For most of the history of plumbing, any homeowner taking on plumbing remodel or repair would have used galvanized pipe or copper pipe and fittings for water supply systems. Galvanized means learning complicated connection techniques; copper meant mastering the delicate art of sweating copper fittings (the various connection points of elbows and tees that join copper pipes) with a torch and solder. Even though both are learnable skills, many novice plumbers would balk at this point, preferring the competent but expensive work of a professional plumber.
With PEX plastic pipes and push-fit type fittings, plumbing is within reach of the amateur plumber. Not just plumbing supply stores but local home improvement stores—Home Depot, Lowe's, Ace Hardware—are well stocked with both colorful PEX piping and all of that gleaming copper pipe. What's going on here? Which one should you choose?
Copper and PEX Defined
- Copper pipe: Copper pipe and fittings are in millions of homes and are still used today, often by plumbers. About 66 percent more expensive than PEX, copper is readily available at all home improvement and hardware stores. Copper's higher cost is mainly due to the price of bulk copper.
- PEX: PEX is the shortened name for cross-linked polyethylene, a super-strong, semi-rigid plastic tubing. For convenience, it comes in red for hot, blue for cold, and white for any temperature. These colors are only in place to aid in installing the product and in subsequent repairs; they do not confer any temperature-related qualities on the pipe.
How These Fittings Work
SharkBite is a popular brand name for push-fit or stab-in plumbing fittings. With a bit of effort, the pipe pushes into the SharkBite and is held in place by tiny teeth. Between copper and PEX, SharkBite is the only connector that works either with copper pipe or PEX pipe.
Fittings for Copper
Fittings for PEX
Copper Pipe Pros and Cons
- Recycled: About half of the copper used in this country—which would include plumbing pipe and fittings—is created from recycled copper, according to the copper industry's trade group, Copper Development Association, Inc. (CDA).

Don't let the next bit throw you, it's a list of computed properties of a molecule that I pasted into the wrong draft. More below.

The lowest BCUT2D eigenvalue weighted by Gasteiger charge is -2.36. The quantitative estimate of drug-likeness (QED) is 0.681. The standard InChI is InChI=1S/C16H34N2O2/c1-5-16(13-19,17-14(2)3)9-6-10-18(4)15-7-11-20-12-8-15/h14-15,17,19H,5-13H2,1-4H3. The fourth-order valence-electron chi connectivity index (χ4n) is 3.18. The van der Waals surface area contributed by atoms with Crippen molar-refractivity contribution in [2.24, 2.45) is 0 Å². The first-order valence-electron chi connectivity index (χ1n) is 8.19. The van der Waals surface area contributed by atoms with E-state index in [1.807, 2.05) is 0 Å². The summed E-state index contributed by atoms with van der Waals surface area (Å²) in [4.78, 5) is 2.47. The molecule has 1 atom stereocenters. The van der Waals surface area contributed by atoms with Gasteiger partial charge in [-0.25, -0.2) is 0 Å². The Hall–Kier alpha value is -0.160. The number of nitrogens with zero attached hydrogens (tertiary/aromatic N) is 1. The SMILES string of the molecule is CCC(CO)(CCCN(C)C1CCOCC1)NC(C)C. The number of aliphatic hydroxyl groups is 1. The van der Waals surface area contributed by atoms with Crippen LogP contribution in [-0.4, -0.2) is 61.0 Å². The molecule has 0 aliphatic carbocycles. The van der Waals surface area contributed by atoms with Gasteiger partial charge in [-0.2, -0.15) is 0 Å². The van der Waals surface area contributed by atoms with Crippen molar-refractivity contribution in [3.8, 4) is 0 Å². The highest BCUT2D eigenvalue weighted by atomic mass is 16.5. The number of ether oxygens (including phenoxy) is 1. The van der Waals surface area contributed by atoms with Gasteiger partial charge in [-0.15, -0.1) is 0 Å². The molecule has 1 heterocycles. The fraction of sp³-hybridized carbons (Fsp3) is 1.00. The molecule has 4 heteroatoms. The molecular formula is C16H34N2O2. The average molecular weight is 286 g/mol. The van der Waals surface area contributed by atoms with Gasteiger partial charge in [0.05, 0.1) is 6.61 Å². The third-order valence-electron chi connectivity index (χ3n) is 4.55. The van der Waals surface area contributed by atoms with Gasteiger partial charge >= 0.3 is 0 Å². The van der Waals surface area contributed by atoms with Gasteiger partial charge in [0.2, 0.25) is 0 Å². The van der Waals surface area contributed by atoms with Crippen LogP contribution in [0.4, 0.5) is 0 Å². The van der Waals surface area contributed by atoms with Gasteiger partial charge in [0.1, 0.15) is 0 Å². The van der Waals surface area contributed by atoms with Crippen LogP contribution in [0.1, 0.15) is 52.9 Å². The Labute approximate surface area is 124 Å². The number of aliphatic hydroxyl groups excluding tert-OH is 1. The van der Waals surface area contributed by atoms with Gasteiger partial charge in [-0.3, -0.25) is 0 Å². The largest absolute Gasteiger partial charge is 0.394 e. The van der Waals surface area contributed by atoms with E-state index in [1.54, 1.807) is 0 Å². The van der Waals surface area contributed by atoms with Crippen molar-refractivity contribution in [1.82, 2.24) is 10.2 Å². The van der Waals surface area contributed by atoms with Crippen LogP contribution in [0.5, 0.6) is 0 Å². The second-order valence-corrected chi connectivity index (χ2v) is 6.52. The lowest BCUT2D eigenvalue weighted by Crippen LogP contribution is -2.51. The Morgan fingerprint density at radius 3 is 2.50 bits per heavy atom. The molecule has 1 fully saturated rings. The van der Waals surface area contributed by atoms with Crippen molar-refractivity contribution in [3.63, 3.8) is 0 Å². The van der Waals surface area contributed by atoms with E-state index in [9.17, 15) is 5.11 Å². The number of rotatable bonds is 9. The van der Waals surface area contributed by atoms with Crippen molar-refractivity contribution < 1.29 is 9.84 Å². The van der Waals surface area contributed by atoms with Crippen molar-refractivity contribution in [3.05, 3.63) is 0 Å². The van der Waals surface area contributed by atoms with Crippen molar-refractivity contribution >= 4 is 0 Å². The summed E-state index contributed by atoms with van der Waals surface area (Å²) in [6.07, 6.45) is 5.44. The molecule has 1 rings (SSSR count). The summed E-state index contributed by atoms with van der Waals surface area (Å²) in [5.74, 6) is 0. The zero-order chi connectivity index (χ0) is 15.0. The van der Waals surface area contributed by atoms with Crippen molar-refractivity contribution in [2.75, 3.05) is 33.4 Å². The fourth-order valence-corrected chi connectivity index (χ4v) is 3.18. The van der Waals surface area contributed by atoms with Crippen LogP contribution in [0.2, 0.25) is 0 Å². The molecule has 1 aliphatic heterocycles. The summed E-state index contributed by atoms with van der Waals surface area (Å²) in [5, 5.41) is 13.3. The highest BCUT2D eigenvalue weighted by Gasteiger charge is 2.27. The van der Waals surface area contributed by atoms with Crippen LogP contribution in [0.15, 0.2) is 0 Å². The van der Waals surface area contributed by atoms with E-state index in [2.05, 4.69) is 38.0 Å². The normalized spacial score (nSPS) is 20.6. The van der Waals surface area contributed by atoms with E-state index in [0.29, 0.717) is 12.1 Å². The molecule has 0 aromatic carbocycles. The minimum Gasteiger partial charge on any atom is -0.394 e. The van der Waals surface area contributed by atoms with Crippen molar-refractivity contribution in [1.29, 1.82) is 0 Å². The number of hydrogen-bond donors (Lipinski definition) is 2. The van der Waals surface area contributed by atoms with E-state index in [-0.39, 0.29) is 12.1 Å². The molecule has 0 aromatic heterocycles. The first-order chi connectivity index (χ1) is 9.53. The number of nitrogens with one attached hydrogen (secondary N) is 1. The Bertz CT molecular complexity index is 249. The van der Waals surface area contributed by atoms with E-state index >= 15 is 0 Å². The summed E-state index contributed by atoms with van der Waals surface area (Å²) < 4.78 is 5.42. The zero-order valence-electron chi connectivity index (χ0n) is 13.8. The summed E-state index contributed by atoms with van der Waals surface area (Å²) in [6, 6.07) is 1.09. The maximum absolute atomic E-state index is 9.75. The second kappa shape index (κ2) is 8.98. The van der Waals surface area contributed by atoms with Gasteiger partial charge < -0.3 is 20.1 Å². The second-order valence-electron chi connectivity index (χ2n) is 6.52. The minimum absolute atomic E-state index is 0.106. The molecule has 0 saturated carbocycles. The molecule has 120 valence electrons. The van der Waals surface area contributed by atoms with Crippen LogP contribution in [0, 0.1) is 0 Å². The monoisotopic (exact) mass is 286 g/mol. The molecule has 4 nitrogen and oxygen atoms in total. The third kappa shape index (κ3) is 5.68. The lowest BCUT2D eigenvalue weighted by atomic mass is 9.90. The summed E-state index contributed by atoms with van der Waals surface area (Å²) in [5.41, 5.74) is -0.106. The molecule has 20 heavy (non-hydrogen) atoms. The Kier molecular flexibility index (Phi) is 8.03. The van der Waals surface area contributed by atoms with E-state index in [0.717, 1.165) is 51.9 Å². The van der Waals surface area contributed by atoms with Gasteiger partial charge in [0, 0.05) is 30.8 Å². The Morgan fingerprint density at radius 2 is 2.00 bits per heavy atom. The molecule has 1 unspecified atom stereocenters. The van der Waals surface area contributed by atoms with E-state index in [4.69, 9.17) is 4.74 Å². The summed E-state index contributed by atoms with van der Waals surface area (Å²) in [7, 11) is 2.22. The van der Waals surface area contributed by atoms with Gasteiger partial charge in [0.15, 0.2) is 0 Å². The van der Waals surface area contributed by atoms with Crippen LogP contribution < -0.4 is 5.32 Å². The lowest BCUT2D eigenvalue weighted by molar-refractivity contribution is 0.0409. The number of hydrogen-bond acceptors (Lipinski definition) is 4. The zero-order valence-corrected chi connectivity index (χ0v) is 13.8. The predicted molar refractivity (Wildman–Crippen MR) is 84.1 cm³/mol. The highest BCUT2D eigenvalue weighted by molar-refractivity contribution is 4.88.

- More rigid: PEX's flexibility is great when you want to go around corners but bad when you need to stub out to a toilet or sink. For that, you need to either use a copper stub-out (in fact, SharkBite even sells copper stub-outs) or buy special PEX fittings for his purpose.
- More heat resistant: PEX is heat resistant and can even be used for under-floor radiant heating. But to connect to high-heat services, like your water heater, you need to make that final run with copper or special stainless steel braided connectors.
- Will not give off toxic fumes: As CDA points out, PEX is plastic and will melt and emanate toxic fumes in the event of a fire. Copper has a far higher melt point and does not give off toxic fumes.
- Cheaper fittings: If you do decide to use copper fittings, they are vastly cheaper than SharkBites. For example, a half-inch copper pressure tee will cost about ten times less than a comparable SharkBite tee.
- Value of copper: The copper pipe that results from a demolition project can be sold because the material is typically valuable enough. This cannot be said for most building materials stripped from home and certainly not for PEX pipe.
PEX Pipe Pros and Cons
- Easy to join: With PEX, you do not need to learn how to sweat joints. You can use the SharkBite system, or you can purchase a crimping tool that uses either copper or steel rings that tighten the PEX onto brass fittings.
- Easy to cut: While copper is easy to cut with a rotating tub cutter, PEX is even easier. A razor blade-equipped rotational cutter makes quick work of PEX in just a few turns. Or, even easier, you can cut it with a scissors-type of the cutter.
- Low cost: PEX is substantially cheaper than copper pipe.
- Bendable: Half-inch diameter PEX can make 5-inch radius turns without the application of heat. On straight runs, it has moderate wiggle room without radius supports.
- More expensive fittings: No PEX fittings are as cheap as copper fittings. As noted above, SharkBite fittings are far more expensive than copper. But even the "cheap route," using barbed brass fittings for your PEX, is still more expensive than copper—about three times more expensive.
Recommended: PEX Over Copper
DIY home remodelers may wish to use PEX pipe over copper for most of their plumbing work. PEX is easy to work with and has almost no learning curve.
With copper, amateurs will find joints difficult to solder. Given the fact that most copper pipe corrosion occurs near joints, this is not an aspect of your plumbing that you want to get wrong. PEX joints are nearly foolproof.
Recommended: SharkBites for Small Jobs and Barbed Hardcore Connectors for Large Jobs
PEX over copper is, for many amateur plumbers, a foregone conclusion. But the more difficult question is whether you should use SharkBite push-fit connectors or the barbed hardcore crimp/clamp connectors?
Throughout a large plumbing project, such as whole-house plumbing replacement, barbed crimp/clamp connectors will save you considerable money, even after taking into account the initial investment in a crimp/clamp tool.
If your working space is tight, SharkBites are easier to attach than crimped or clamped barb connections, due to the space needed to operate the tool.
If you are nervous about making tight connections, SharkBites will help—but they are not necessarily foolproof. Getting the PEX or copper stabbed into the fitting can be difficult. Surprisingly, PEX can be harder to stab in and remove than copper. As long as the pipe is round; is cut square, and is de-burred in the case of copper, and most importantly, is inserted at the correct depth—SharkBites will hold.